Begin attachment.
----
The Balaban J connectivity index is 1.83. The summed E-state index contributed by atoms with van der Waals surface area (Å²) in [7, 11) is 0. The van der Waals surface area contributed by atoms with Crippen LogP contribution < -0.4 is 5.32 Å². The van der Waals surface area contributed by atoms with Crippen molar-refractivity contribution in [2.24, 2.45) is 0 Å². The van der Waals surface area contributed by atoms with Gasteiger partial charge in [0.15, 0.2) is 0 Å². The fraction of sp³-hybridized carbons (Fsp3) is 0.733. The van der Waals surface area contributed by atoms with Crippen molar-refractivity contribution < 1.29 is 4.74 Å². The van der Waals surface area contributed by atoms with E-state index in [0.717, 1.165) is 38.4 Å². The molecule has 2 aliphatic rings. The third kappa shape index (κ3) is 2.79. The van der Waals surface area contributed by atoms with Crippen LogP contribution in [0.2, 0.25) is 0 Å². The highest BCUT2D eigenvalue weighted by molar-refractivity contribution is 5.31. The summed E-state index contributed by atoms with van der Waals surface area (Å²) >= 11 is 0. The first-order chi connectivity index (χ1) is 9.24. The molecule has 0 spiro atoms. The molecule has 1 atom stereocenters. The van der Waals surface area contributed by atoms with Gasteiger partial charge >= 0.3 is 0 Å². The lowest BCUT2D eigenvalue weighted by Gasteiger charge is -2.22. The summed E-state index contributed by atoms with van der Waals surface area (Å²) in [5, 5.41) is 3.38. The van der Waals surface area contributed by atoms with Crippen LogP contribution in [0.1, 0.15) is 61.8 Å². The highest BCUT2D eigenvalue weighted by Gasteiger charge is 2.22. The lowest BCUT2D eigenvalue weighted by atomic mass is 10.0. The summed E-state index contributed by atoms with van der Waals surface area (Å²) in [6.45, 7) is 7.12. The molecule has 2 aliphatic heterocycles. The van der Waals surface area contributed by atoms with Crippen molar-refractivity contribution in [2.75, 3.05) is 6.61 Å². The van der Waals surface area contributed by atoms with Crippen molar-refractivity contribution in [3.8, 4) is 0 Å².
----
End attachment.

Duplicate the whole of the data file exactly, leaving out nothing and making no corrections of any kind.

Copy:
The Balaban J connectivity index is 1.83. The summed E-state index contributed by atoms with van der Waals surface area (Å²) in [7, 11) is 0. The van der Waals surface area contributed by atoms with Crippen LogP contribution < -0.4 is 5.32 Å². The van der Waals surface area contributed by atoms with Crippen molar-refractivity contribution in [2.24, 2.45) is 0 Å². The van der Waals surface area contributed by atoms with Gasteiger partial charge in [0.15, 0.2) is 0 Å². The fraction of sp³-hybridized carbons (Fsp3) is 0.733. The van der Waals surface area contributed by atoms with Crippen molar-refractivity contribution < 1.29 is 4.74 Å². The van der Waals surface area contributed by atoms with E-state index in [0.717, 1.165) is 38.4 Å². The molecule has 2 aliphatic rings. The third kappa shape index (κ3) is 2.79. The van der Waals surface area contributed by atoms with Crippen LogP contribution in [0.2, 0.25) is 0 Å². The highest BCUT2D eigenvalue weighted by molar-refractivity contribution is 5.31. The summed E-state index contributed by atoms with van der Waals surface area (Å²) >= 11 is 0. The first-order chi connectivity index (χ1) is 9.24. The molecule has 0 spiro atoms. The molecule has 1 atom stereocenters. The van der Waals surface area contributed by atoms with Gasteiger partial charge >= 0.3 is 0 Å². The lowest BCUT2D eigenvalue weighted by Gasteiger charge is -2.22. The summed E-state index contributed by atoms with van der Waals surface area (Å²) in [5, 5.41) is 3.38. The van der Waals surface area contributed by atoms with Crippen LogP contribution in [0.1, 0.15) is 61.8 Å². The highest BCUT2D eigenvalue weighted by Gasteiger charge is 2.22. The lowest BCUT2D eigenvalue weighted by atomic mass is 10.0. The summed E-state index contributed by atoms with van der Waals surface area (Å²) in [6.45, 7) is 7.12. The molecule has 2 aliphatic heterocycles. The van der Waals surface area contributed by atoms with Crippen molar-refractivity contribution in [2.75, 3.05) is 6.61 Å². The van der Waals surface area contributed by atoms with Crippen molar-refractivity contribution in [3.8, 4) is 0 Å².